Competition with Shared Wireless Spectrum
Tuesday, March 31, 2015 - 4:00pm
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LIDS Seminar Series
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The demand for wireless data is projected to continue to rapidly grow. Meeting this demand will require that wireless data services have access to additional RF spectrum. It is widely recognized that this in turn will require new approaches for spectrum management. In particular various mechanisms for sharing spectrum among multiple firms are attracting much interest. While such shared spectrum can allow for market expansion, its addition will also influence the competition among wireless service providers and greater sharing can increase the congestion seen by consumers of these services. In this talk we present several stylized models to provide insight into how different approaches to spectrum sharing may impact economic welfare. These are based on game theoretic models for price or quantity competition among firms with congestible resources, where here the congestion depends in part on how spectrum is shared.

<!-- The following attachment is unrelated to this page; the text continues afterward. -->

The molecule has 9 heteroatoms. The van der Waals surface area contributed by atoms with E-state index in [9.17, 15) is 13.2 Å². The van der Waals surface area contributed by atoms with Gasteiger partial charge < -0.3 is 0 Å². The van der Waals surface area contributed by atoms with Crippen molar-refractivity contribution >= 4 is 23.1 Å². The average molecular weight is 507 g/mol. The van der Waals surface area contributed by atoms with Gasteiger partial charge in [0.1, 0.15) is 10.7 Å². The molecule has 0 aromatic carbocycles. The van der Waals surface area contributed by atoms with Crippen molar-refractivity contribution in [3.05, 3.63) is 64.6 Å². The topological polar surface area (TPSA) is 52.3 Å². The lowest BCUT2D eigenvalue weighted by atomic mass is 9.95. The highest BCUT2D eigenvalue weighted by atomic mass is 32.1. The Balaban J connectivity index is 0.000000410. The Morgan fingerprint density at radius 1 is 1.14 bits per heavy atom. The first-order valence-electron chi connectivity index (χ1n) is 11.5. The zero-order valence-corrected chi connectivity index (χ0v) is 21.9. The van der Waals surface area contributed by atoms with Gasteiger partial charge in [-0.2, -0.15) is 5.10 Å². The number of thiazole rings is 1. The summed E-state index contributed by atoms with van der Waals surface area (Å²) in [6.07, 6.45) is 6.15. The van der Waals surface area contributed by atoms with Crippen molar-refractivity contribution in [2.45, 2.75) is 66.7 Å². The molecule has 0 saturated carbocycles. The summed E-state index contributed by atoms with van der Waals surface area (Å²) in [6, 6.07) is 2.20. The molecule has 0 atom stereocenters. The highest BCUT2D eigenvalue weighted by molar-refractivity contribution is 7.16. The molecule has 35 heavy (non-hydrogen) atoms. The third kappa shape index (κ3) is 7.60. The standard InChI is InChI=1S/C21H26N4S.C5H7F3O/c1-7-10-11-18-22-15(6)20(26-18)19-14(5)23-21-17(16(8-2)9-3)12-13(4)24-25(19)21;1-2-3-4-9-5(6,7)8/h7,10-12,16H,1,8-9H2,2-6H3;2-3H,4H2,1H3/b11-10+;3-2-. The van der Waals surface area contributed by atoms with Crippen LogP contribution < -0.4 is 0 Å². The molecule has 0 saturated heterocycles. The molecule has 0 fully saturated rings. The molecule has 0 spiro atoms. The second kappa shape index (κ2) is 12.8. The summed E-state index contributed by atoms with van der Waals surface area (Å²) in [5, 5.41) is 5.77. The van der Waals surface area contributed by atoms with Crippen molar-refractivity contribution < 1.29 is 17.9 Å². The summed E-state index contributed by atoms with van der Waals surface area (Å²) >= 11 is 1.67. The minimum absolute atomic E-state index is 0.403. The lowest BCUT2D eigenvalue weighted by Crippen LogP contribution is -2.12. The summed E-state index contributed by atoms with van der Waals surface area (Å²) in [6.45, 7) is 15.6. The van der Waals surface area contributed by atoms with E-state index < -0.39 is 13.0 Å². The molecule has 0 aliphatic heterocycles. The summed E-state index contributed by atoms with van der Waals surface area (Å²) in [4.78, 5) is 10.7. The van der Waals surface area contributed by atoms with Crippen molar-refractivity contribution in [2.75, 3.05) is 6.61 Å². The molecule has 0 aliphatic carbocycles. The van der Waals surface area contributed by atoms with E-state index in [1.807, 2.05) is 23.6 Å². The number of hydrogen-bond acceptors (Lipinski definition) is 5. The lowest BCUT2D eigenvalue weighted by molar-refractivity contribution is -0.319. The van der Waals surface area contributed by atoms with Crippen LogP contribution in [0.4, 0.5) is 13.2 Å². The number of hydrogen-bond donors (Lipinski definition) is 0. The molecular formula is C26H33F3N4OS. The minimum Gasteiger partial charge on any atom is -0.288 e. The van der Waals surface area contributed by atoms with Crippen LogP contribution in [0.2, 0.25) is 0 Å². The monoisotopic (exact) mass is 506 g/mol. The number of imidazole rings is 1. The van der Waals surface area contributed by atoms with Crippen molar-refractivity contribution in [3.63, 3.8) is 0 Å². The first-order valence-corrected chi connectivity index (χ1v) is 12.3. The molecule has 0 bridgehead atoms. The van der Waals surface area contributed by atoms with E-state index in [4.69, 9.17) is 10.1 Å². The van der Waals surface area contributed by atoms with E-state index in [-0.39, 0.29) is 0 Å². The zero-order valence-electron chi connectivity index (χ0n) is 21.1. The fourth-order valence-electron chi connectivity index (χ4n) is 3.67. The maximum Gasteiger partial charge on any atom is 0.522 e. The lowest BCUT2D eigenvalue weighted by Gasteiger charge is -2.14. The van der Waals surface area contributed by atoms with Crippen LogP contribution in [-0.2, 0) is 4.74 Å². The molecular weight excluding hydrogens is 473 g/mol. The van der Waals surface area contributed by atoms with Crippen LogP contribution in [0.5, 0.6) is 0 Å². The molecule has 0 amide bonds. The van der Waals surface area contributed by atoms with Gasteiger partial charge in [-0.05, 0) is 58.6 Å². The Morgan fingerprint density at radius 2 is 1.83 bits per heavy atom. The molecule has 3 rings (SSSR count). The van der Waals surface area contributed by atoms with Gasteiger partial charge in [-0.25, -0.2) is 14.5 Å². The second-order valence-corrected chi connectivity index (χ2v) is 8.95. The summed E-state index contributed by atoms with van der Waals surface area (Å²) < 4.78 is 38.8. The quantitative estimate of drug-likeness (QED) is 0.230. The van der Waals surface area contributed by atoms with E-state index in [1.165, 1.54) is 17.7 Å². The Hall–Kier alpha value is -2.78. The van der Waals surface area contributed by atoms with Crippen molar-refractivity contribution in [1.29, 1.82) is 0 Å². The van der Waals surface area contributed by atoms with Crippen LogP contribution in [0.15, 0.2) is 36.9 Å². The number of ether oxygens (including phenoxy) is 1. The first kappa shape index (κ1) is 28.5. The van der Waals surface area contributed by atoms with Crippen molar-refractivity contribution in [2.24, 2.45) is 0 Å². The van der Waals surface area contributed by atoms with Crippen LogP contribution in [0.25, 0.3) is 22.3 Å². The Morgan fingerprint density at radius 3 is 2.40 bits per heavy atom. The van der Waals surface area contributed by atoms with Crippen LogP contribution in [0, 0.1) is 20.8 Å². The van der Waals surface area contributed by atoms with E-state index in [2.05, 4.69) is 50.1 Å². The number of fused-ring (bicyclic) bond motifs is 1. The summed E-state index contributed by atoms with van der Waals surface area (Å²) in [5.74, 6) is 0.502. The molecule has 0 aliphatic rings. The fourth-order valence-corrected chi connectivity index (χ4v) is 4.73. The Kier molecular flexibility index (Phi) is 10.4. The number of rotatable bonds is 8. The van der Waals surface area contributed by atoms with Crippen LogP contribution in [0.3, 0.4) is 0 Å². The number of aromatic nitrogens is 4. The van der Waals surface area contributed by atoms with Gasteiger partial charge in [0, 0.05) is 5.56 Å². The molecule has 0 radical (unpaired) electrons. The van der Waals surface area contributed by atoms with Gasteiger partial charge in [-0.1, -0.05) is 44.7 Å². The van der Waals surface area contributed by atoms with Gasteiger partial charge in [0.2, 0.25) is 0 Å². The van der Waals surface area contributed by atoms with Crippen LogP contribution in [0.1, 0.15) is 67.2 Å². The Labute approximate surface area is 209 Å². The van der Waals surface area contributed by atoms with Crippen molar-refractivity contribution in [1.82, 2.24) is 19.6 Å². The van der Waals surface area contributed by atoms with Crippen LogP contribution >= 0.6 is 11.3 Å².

Randall Berry joined Northwestern University in 2000, where he is currently a Professor in the Department of Electrical Engineering and Computer Science. He received the M.S. and PhD degrees in Electrical Engineering and Computer Science from MIT in 1996 and 2000, respectively. His undergraduate education was at the University of Missouri-Rolla, where he received the B.S. degree in Electrical Engineering in 1993. In 1998 he was on the technical staff at MIT Lincoln Laboratory in the Advanced Networks Group. Dr. Berry is the recipient of a 2003 CAREER award from the National Science Foundation. He is an IEEE Communications Society Distinguished Lecturer for 2013-14. He has served as an Editor for the IEEE Transactions on Wireless Communications from 2006 to 2009, and an Associate Editor for the IEEE Transactions on Information Theory from 2009 to 2011, in the area of communication networks. He has served on the program and organizing committees of numerous conferences including serving as the co-chair of the 2012 IEEE Communication Theory Workshop and a technical co-chair of 2010 IEEE ICC Wireless Networking Symposium. He is an IEEE Fellow.